Capitol Hill Seattle when to the, well, Capitol Hill station 90% open house. There are a few slides of the presentation, and the obvious question: what happens to all the dirt that gets removed for the underground station?

10 Replies to “Capitol Hill Open House”

  1. I would have thought the obvious solution would be to use rail to pull dirt out of there. Rail cars could carry much more than dump trucks, and you could tow it to much less dense areas. I wonder if there are any spots where Link rail touches regular rail lines* – then we could move the dirt further and more efficiently.

    Of course, there are probably technical reasons why you can’t run a train full of dirt through the bus tunnel. But it sure sounds easier than using trucks.

    * There must be – how else do they deliver new trains?

    1. I’ve been in the London Underground in the late evening and seen one of their “Engineers Trains” roll through a station loaded with ballast, rails, etc. It CAN be done, and is done , but the will to do it has to be present. In Seattle? I think not.

      I believe the LINK cars are delivered by (gasp!) truck, are they not?

    2. The LRV’s are delivered by low-boy semi trucks to Seattle during early morning hours from Everett and they come on ship from Japan.

  2. No. You simply can’t add any sort of heavy rail to the Cap Hill street infrastructure so running spoil trains off the hill isn’t an option.

    However, other than for the trucks removing the fill from the cut and cover station excavation, ST could have stuck to their original 2 TBM plan and removed the tunnel spoils at Husky Stadium via the excavated tunnels. This isn’t any different than what was done with the Beacon Hill tunnel (all spoils removed at one end) although the distances are longer.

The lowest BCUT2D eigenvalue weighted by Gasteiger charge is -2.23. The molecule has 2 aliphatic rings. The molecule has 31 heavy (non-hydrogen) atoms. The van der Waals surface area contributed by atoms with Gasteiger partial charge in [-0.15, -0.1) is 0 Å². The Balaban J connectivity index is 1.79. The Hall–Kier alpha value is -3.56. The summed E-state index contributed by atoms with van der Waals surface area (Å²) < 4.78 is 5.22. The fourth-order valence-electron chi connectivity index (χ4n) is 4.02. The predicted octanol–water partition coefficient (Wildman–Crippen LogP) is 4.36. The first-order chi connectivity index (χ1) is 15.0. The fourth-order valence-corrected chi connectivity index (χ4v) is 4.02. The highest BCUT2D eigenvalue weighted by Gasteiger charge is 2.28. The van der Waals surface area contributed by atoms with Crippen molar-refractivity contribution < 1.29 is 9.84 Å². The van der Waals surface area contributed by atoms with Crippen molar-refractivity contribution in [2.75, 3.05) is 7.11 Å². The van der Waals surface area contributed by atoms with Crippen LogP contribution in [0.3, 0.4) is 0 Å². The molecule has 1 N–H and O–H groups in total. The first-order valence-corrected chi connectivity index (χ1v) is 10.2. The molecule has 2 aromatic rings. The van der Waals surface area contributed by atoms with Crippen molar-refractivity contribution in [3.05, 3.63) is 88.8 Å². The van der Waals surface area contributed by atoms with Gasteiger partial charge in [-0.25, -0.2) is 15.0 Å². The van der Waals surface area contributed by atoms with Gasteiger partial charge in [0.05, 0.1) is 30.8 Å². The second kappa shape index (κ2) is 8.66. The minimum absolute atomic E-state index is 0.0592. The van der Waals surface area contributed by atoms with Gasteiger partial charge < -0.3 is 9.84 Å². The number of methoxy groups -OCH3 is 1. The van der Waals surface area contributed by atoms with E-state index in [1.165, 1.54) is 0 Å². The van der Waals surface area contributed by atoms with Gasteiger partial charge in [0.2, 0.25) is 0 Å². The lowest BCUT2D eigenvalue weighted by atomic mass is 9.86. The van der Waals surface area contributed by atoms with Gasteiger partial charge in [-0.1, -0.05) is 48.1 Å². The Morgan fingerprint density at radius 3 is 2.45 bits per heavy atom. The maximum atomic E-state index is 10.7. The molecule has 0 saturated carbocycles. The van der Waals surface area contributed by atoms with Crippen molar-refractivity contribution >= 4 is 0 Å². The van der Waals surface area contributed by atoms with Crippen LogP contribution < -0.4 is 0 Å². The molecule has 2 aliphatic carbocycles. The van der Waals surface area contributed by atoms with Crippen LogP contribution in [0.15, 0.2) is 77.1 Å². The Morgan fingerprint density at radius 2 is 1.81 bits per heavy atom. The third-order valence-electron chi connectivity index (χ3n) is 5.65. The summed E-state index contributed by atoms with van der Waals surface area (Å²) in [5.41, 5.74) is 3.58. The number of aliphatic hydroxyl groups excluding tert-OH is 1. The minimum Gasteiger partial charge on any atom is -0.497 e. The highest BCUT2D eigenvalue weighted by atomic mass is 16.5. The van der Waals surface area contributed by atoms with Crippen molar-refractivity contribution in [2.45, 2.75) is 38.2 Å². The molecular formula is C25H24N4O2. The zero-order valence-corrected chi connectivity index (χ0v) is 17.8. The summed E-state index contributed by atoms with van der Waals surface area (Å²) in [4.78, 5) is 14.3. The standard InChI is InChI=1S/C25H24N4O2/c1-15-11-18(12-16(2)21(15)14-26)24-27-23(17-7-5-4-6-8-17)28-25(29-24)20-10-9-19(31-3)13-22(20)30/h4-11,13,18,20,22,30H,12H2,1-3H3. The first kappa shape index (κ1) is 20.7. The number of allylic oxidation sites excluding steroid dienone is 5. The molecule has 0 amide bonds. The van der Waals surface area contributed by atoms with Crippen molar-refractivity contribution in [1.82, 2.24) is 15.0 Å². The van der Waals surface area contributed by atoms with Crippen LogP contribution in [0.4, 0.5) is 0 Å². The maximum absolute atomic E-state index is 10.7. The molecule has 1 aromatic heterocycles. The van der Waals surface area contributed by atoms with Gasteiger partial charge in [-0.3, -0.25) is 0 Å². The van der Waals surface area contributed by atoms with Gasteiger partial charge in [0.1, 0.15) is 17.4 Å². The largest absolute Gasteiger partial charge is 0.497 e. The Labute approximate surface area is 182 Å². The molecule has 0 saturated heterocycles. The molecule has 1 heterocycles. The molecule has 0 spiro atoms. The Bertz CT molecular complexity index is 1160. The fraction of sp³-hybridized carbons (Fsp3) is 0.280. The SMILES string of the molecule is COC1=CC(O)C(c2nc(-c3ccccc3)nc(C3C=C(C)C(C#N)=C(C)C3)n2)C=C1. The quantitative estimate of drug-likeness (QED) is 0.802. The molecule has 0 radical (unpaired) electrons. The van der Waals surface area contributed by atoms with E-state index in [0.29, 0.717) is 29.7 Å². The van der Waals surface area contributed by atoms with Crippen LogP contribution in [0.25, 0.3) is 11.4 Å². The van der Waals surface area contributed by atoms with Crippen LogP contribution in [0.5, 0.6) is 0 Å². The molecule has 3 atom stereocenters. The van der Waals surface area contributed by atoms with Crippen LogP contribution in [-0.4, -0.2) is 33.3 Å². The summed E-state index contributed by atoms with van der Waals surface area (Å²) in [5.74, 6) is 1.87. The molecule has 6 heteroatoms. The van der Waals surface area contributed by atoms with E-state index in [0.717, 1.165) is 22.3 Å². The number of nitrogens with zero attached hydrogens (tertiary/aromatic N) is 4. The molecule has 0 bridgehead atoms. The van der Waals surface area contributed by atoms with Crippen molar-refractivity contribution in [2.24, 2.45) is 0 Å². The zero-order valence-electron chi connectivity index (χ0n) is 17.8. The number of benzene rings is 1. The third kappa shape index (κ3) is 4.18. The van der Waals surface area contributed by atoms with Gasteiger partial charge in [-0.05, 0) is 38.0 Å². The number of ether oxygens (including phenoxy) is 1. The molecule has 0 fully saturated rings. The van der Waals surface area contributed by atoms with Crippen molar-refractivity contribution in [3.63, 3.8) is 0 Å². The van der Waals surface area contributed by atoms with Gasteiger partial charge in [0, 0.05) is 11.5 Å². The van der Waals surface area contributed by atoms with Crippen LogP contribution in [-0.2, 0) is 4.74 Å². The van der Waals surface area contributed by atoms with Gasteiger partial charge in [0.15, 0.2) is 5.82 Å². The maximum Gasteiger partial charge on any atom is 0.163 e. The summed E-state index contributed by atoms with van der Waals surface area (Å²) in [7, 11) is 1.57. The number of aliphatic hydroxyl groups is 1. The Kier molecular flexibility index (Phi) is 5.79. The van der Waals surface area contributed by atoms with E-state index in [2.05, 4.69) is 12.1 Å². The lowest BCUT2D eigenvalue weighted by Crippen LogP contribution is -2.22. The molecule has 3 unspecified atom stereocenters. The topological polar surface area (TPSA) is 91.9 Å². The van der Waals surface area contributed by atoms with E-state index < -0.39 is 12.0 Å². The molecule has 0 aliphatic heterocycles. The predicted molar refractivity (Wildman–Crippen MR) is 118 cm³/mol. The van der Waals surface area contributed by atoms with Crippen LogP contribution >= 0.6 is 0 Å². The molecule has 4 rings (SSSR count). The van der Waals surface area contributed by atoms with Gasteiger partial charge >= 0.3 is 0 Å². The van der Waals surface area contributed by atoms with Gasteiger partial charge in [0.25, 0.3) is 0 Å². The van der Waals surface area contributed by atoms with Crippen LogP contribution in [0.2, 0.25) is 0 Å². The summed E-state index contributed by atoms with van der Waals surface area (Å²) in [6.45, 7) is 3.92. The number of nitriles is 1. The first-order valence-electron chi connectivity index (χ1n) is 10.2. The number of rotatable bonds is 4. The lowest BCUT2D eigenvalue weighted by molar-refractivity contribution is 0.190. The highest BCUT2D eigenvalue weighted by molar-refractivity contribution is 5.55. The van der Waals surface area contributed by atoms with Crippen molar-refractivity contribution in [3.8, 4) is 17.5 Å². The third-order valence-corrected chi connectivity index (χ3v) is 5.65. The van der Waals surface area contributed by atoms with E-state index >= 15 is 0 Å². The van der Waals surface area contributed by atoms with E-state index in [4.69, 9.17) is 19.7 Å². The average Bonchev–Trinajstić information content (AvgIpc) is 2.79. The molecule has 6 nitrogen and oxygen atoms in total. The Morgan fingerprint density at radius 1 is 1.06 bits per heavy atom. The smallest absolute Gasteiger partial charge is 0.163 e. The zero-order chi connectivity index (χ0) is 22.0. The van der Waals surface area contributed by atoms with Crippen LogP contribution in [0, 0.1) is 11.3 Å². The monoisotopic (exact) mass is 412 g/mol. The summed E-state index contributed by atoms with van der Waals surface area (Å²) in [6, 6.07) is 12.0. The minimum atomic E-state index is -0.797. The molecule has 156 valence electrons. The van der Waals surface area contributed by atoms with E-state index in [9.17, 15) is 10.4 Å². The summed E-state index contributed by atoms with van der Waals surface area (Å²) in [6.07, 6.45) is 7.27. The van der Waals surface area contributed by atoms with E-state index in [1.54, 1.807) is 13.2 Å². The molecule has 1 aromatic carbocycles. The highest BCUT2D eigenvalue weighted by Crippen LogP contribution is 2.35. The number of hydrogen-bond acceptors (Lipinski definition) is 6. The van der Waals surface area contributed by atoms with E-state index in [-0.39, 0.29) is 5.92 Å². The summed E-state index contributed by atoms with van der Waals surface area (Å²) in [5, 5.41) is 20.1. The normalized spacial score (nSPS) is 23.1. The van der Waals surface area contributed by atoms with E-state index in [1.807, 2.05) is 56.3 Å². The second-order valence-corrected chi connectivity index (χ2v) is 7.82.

The longer distances might favor muck carts as opposed to a conveyer system, but it would certainly be doable. Removing the spoils at Husky Stadium also creates an opportunity to ship them out via a barge instead of using trucks and city streets. This would be very energy efficient and would also create an opportunity for sea disposal of none contaminated soils.

    However, when ST went to a 3 TBM plan then really needed to use trucks for the Cap Hill-to-stub tunnel segment. I personally don’t think this will be that big of a deal. I’m willing to bet that the total number of trucks won’t be that high compared to existing vehicle traffic on Olive and Denny.

    Just my 2 cents worth.

    1. //can’t add any sort of heavy rail to the Cap Hill street infrastructure// I was talking about through the tunnel in the other direction – through the bus tunnel. I have no idea if this would work out from a staging perspective (are the tunneling toward the bus tunnel or away?), it was just a thought.

      1. Interesting idea, but since the bus tunnel will be used for light rail 20 hours a day, that leaves only 4 hours each night to tunnel toward Cap Hill. I don’t think you want to deal with trains of tunnel muck going through the station as you’re waiting for the next Link or bus to pick you up.

      2. They are tunneling from Husky Stadium southward, and from Cap Hill Station southward — spoils of course flow northward behind the southerly moving TBM. Hence removing spoils via the existing bus tunnel is not an option.

        I still think the best option for removing spoils at Husky Stadium is via a barge, but trucking spoils from TBM 3 at Cap Hill shouldn’t be that big a deal anyhow.

      3. The Army Corps of Engineers is already having trouble operating the locks without lowering the level of lake washington. Plus, where are the spoils going? We can’t just dump them in the water anymore.

      4. I disagree.

        Shipping by barge would require very few movements compared to trucking, and dumping at sea is still allowed – even for dredgings that are typically much more contaminated then anything we are talking about here.

        Yes, ST would need to verify that the spoils were clean (no jet grout), but that is the same as what they had to do for the BH tunnel. And they might need to adjust their polymer mix.

        The locks shouldn’t be a problem – we aren’t talking about a lot of movements here and they still spill water over the dam for most of the year.

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